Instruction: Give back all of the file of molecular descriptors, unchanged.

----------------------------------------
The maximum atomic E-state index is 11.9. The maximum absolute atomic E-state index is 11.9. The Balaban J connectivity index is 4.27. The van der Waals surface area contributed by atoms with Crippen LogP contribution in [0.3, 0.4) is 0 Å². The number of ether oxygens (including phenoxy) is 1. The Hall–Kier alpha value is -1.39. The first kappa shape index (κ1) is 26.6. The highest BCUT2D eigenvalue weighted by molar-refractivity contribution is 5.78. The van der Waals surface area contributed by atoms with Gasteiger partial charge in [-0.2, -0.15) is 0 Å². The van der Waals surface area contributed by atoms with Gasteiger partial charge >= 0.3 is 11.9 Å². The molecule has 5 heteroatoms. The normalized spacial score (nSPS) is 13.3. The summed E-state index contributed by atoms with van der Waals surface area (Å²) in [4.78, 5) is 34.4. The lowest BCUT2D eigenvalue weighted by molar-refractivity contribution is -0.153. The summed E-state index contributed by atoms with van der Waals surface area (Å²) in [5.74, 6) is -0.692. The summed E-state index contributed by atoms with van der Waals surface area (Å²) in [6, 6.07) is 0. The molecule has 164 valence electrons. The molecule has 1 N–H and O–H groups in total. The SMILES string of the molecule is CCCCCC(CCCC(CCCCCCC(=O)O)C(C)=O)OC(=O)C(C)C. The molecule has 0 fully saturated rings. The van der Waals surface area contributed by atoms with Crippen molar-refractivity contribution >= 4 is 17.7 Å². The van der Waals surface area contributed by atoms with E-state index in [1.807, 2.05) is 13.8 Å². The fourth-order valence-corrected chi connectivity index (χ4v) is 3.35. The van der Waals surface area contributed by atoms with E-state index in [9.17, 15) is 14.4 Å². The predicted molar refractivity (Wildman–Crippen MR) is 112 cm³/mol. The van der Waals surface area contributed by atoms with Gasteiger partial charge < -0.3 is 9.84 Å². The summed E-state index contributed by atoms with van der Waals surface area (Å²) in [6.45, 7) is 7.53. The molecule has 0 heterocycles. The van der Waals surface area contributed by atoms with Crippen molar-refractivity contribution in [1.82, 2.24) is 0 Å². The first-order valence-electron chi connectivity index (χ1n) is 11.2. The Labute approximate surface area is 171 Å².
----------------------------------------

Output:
The maximum atomic E-state index is 11.9. The maximum absolute atomic E-state index is 11.9. The Balaban J connectivity index is 4.27. The van der Waals surface area contributed by atoms with Crippen LogP contribution in [0.3, 0.4) is 0 Å². The number of ether oxygens (including phenoxy) is 1. The Hall–Kier alpha value is -1.39. The first kappa shape index (κ1) is 26.6. The highest BCUT2D eigenvalue weighted by molar-refractivity contribution is 5.78. The van der Waals surface area contributed by atoms with Gasteiger partial charge in [-0.2, -0.15) is 0 Å². The van der Waals surface area contributed by atoms with Gasteiger partial charge >= 0.3 is 11.9 Å². The molecule has 5 heteroatoms. The normalized spacial score (nSPS) is 13.3. The summed E-state index contributed by atoms with van der Waals surface area (Å²) in [4.78, 5) is 34.4. The lowest BCUT2D eigenvalue weighted by molar-refractivity contribution is -0.153. The summed E-state index contributed by atoms with van der Waals surface area (Å²) in [5.74, 6) is -0.692. The summed E-state index contributed by atoms with van der Waals surface area (Å²) in [6, 6.07) is 0. The molecule has 164 valence electrons. The molecule has 1 N–H and O–H groups in total. The SMILES string of the molecule is CCCCCC(CCCC(CCCCCCC(=O)O)C(C)=O)OC(=O)C(C)C. The molecule has 0 fully saturated rings. The van der Waals surface area contributed by atoms with Crippen molar-refractivity contribution >= 4 is 17.7 Å². The van der Waals surface area contributed by atoms with E-state index in [1.807, 2.05) is 13.8 Å². The fourth-order valence-corrected chi connectivity index (χ4v) is 3.35. The van der Waals surface area contributed by atoms with E-state index in [9.17, 15) is 14.4 Å². The predicted molar refractivity (Wildman–Crippen MR) is 112 cm³/mol. The van der Waals surface area contributed by atoms with Gasteiger partial charge < -0.3 is 9.84 Å². The summed E-state index contributed by atoms with van der Waals surface area (Å²) in [6.45, 7) is 7.53. The molecule has 0 heterocycles. The van der Waals surface area contributed by atoms with Crippen molar-refractivity contribution in [1.82, 2.24) is 0 Å². The first-order valence-electron chi connectivity index (χ1n) is 11.2. The Labute approximate surface area is 171 Å².